How To Store Bare Root Plants Before Planting
Published: September 12, 2023
Learn how to properly store bare root plants before planting with this informative article. Find step-by-step instructions and tips to ensure success.
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When it comes to planting and nurturing plants, many people opt for bare root plants. These plants are a popular choice because they are cost-effective, easy to handle, and have a higher chance of survival compared to plants grown in containers. However, before you can transplant them into your garden or landscape, it is crucial to properly store them to ensure their health and vitality.
This article will guide you through the process of storing bare root plants before planting. We will explore the reasons why storage is necessary, the steps to prepare the storage area, and tips for monitoring and maintaining the ideal storage conditions. By following these guidelines, you can ensure that your bare root plants remain healthy and vibrant until they are ready to be planted.
Why Bare Root Plants Need to Be Stored Before Planting
Bare root plants are typically sold and shipped during dormant seasons when they have shed their leaves and are in a state of rest. During this dormancy period, the plants are not actively growing, making them more resilient to transplantation. However, they still require proper storage before planting to maintain their health and improve their chances of survival.
One of the main reasons bare root plants need to be stored is to protect their delicate root systems. When these plants are dug up from the ground or harvested from a nursery, their roots are exposed. Storing them in the correct conditions helps protect the roots from drying out, preventing desiccation and potential damage.
Another reason for storing bare root plants is to allow for proper acclimation. While in storage, the plants can adjust to their new surroundings, gradually awakening from their dormant state and preparing for transplantation. This process helps them adapt to the new soil and climate conditions, reducing the risk of transplant shock.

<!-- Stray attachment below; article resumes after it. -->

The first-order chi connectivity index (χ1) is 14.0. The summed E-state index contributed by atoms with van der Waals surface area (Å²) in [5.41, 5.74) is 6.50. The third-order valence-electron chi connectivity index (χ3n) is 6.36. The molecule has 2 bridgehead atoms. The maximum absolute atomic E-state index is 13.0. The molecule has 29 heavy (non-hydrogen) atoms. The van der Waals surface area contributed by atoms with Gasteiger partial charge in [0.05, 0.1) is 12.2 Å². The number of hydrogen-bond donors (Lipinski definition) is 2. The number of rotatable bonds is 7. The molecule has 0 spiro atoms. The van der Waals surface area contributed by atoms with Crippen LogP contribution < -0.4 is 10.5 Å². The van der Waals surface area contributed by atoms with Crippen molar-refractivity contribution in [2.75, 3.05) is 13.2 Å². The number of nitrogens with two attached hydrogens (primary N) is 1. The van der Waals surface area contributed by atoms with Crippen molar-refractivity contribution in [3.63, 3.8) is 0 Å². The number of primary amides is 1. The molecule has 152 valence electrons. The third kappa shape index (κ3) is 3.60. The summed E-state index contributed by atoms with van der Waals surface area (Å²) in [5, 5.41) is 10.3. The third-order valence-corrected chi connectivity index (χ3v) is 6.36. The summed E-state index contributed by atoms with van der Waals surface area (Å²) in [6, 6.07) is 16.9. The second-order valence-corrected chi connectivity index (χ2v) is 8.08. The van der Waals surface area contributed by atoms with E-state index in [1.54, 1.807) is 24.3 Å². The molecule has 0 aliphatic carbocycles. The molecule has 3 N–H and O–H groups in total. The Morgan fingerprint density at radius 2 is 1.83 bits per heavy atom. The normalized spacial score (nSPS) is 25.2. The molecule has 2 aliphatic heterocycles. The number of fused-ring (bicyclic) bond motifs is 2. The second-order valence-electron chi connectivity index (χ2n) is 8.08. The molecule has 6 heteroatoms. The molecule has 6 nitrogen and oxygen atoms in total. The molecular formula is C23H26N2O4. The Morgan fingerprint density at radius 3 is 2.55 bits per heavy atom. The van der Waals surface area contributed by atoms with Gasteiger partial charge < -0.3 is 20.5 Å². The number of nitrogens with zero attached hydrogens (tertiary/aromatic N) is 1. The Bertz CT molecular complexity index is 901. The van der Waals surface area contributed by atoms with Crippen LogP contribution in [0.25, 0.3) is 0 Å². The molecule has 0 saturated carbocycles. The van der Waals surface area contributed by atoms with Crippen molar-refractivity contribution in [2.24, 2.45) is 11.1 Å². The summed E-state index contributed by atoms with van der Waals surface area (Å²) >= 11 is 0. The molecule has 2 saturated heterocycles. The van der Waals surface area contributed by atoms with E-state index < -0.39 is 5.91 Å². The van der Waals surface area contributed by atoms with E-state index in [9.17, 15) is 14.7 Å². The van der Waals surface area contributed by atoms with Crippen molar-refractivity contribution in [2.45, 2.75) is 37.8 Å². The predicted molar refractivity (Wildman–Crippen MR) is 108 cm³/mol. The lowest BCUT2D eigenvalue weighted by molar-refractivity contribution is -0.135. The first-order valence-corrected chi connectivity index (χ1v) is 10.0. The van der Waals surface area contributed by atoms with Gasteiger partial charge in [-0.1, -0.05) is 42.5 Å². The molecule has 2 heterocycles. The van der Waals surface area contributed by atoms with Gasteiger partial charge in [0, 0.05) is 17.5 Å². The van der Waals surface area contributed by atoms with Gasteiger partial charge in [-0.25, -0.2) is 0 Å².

Additionally, storing bare root plants before planting offers flexibility in terms of timing. If you are not ready to plant them immediately, proper storage allows you to hold them until you are prepared. This can be advantageous, especially if you need to wait for favorable weather conditions or if you have other gardening projects that need completion before planting.
In summary, storing bare root plants before planting is essential to protect their delicate root systems, allow for acclimation, and provide flexibility in timing. By taking the time to store them properly, you can improve their chances of survival, ensuring that they thrive once transplanted into their final growing location.
Choosing the Ideal Storage Location
When it comes to storing bare root plants, choosing the right location is crucial for their well-being. The ideal storage location should provide the necessary conditions for the plants to remain dormant and protected until they are ready to be planted. Here are some factors to consider when selecting the storage area:
- Temperature: The storage location should have a cool and consistent temperature. Ideally, it should be between 32-40 degrees Fahrenheit (0-4 degrees Celsius). This temperature range helps keep the plants dormant while preventing freezing or excessively warm conditions that could trigger premature growth.
- Humidity: It is important to have a storage area with high humidity or provide means to maintain humidity levels. This prevents the roots from drying out and helps retain moisture. One way to achieve this is by placing the plants in plastic bags or wrapping the roots in damp newspaper or burlap.
- Air Circulation: Adequate air circulation is essential to prevent the buildup of excess moisture and to discourage the growth of mold or rot. Make sure the storage location has some ventilation, but be cautious not to expose the plants to direct drafts or overly dry air.
- Light Exposure: Bare root plants require darkness to stay dormant and avoid premature growth. Therefore, choose a storage area that is away from direct sunlight or bright artificial lights. This will help maintain the plants’ dormancy and prevent them from using up valuable energy reserves.
- Protection from Pests: To ensure the safety of your bare root plants, select a storage location that is free from pests, such as rodents or insects. Pest infestations can cause significant damage to the plants, compromising their health and viability.